In this blog, MGS Technical Plastics goes into detail on the most important considerations to take into account when injection moulding.
When designing a plastic part, it is crucial to think about the “mouldability” of your part. For example, a part designed for 3D printing would not always be suitable for injection moulding without looking at the design.
Material & Texture
Choosing a surface finish can be for both aesthetic and functional reasons. Surface finishes can improve the product’s appeal, making it more attractive to end-users. Additionally, surface finishes can enhance the product’s functionality by providing specific properties such as increased durability, scratch resistance, and improved grip.
Every aspect, including the surface finish, must be considered when designing a component. If the surface finish is essential to the design of an element, it needs to be considered in the tool design stage, as this can influence the cost of the tooling project.
High Gloss textures require a fully hardened steel to achieve this finish.
Wall Thickness affects the cycle time of the injection moulding process due to the filling of polymer into the mould and the weight of a part. A thicker wall thickness will take longer to mould and weigh more and, therefore, will cost more.
Another consideration for wall thickness is the variation in wall thickness in your design. Injection moulding prefers a consistent wall thickness. If one section of a part is marginally thicker, a sink mark will appear in the location of the thicker section.
Non-uniform wall thicknesses can also lead to warping. The moulding wall will cool and shrink at different rates.
One solution to having different thicknesses is a blend transition from one wall thickness to another to minimise the stress in the part.
Instead of increasing wall thickness, an alternative is adding ribs to strengthen mould walls, which can be a solution to eliminate defects such as warping, sinks, and voids.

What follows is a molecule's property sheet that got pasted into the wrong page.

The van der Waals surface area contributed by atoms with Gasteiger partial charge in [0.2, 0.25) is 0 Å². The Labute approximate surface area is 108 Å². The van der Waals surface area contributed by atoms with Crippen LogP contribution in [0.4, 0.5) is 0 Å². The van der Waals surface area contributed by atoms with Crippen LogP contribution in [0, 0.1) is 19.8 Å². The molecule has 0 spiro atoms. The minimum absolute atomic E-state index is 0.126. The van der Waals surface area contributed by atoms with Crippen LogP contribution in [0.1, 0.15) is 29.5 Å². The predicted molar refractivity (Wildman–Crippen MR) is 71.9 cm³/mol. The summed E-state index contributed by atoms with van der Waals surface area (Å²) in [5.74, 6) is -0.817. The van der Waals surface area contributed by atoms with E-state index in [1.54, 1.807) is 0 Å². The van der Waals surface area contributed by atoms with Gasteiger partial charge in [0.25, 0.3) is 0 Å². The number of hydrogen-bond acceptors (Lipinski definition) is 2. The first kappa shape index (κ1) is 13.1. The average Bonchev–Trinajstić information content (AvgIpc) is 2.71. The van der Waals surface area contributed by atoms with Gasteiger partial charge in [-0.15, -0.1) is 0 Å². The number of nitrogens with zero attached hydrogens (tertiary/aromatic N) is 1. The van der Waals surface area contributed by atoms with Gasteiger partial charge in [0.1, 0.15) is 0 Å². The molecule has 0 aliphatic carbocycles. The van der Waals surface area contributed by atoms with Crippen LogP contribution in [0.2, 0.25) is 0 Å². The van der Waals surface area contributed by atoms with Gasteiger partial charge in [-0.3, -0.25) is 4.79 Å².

Ribs are vertical features, generally 90 degrees to the mould wall, and add structural integrity. Ribs are smaller in thickness than the wall attached, around 50 to 60%, thick ribs are prone to shrinkage. A too-thick rib can also cause sink marks to appear.
Bosses are used for structural integrity, similar to ribs. They are used for additional assemblies, such as screws and inserts.
Attach them to the mould walls to strengthen Bosses or add gussets if possible. This is similar to the ribs in the section above, and rules regarding wall thickness apply.
Vertical walls in injection moulding contract and get stuck in the mould, meaning more force is required to eject the moulding. This can damage ejector pins or, even worse, the mould.
It is preferred to design walls with a slight slant or a draft angle. This allows the mould to be ejected more easily, even on a slight angle.
Similar to draft angles, sharp corners in moulding are not preferred. They cause weakness at the corners and reduce flow in the mould due to the sharp change in direction.
Eliminating sharp corners in preference for rounded corners improves the mouldability. As mentioned above, the flow of material in the mould and the corners are less likely to get stuck when ejected.
Undercuts & Coring
Some design features will be in the way of ejecting mechanisms in the tool. In some cases, the material and design are flexible and can be ejected from the mould. Avoid stripping undercuts in parts made of stiff material, such as PC and Nylon.
Most undercuts cannot be moulded without additional help. Mechanisms such as sliders and cores can be added, and these add to the cost and complexity of the tool.
For example, snap fits are used to hold plastic parts together. These can be moulded by using slots in the moulding to allow side cores to form the design or move the feature to the edge.
Lifters are also used to create undercuts – a lifter moves with the ejector pins but at an angle, so as the pins push the part off, the lifter moves outwards and away from the feature.
The size of the part or multiple parts will Impact mould size, which determines the cost and the machines it can use. Therefore, also the unit price.